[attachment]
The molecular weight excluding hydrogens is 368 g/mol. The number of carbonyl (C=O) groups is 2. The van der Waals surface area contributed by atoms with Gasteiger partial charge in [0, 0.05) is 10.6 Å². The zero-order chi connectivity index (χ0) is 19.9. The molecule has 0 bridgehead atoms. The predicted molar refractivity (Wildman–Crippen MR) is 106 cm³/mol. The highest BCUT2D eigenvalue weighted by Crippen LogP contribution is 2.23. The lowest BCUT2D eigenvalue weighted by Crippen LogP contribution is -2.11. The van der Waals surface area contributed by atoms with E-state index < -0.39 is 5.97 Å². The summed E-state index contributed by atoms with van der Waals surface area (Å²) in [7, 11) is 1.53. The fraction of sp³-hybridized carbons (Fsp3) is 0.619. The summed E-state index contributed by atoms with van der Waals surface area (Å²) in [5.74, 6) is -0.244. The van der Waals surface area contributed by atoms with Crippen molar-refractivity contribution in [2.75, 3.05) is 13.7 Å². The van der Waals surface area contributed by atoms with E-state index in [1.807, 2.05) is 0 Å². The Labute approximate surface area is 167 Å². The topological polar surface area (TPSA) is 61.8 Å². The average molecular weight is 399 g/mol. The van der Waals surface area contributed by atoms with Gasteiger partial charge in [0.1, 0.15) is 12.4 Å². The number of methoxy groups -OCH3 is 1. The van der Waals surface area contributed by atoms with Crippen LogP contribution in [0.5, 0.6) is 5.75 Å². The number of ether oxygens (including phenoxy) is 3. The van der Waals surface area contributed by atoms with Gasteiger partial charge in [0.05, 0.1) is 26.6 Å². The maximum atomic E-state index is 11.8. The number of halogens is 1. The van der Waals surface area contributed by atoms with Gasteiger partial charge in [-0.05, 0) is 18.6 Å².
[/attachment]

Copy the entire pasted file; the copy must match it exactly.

The molecular weight excluding hydrogens is 368 g/mol. The number of carbonyl (C=O) groups is 2. The van der Waals surface area contributed by atoms with Gasteiger partial charge in [0, 0.05) is 10.6 Å². The zero-order chi connectivity index (χ0) is 19.9. The molecule has 0 bridgehead atoms. The predicted molar refractivity (Wildman–Crippen MR) is 106 cm³/mol. The highest BCUT2D eigenvalue weighted by Crippen LogP contribution is 2.23. The lowest BCUT2D eigenvalue weighted by Crippen LogP contribution is -2.11. The van der Waals surface area contributed by atoms with E-state index < -0.39 is 5.97 Å². The summed E-state index contributed by atoms with van der Waals surface area (Å²) in [7, 11) is 1.53. The fraction of sp³-hybridized carbons (Fsp3) is 0.619. The summed E-state index contributed by atoms with van der Waals surface area (Å²) in [5.74, 6) is -0.244. The van der Waals surface area contributed by atoms with Crippen molar-refractivity contribution in [2.75, 3.05) is 13.7 Å². The van der Waals surface area contributed by atoms with E-state index in [1.807, 2.05) is 0 Å². The Labute approximate surface area is 167 Å². The topological polar surface area (TPSA) is 61.8 Å². The average molecular weight is 399 g/mol. The van der Waals surface area contributed by atoms with Gasteiger partial charge in [0.1, 0.15) is 12.4 Å². The number of methoxy groups -OCH3 is 1. The van der Waals surface area contributed by atoms with Crippen LogP contribution in [0.5, 0.6) is 5.75 Å². The number of ether oxygens (including phenoxy) is 3. The van der Waals surface area contributed by atoms with Gasteiger partial charge in [0.05, 0.1) is 26.6 Å². The maximum atomic E-state index is 11.8. The number of halogens is 1. The van der Waals surface area contributed by atoms with Gasteiger partial charge in [-0.05, 0) is 18.6 Å².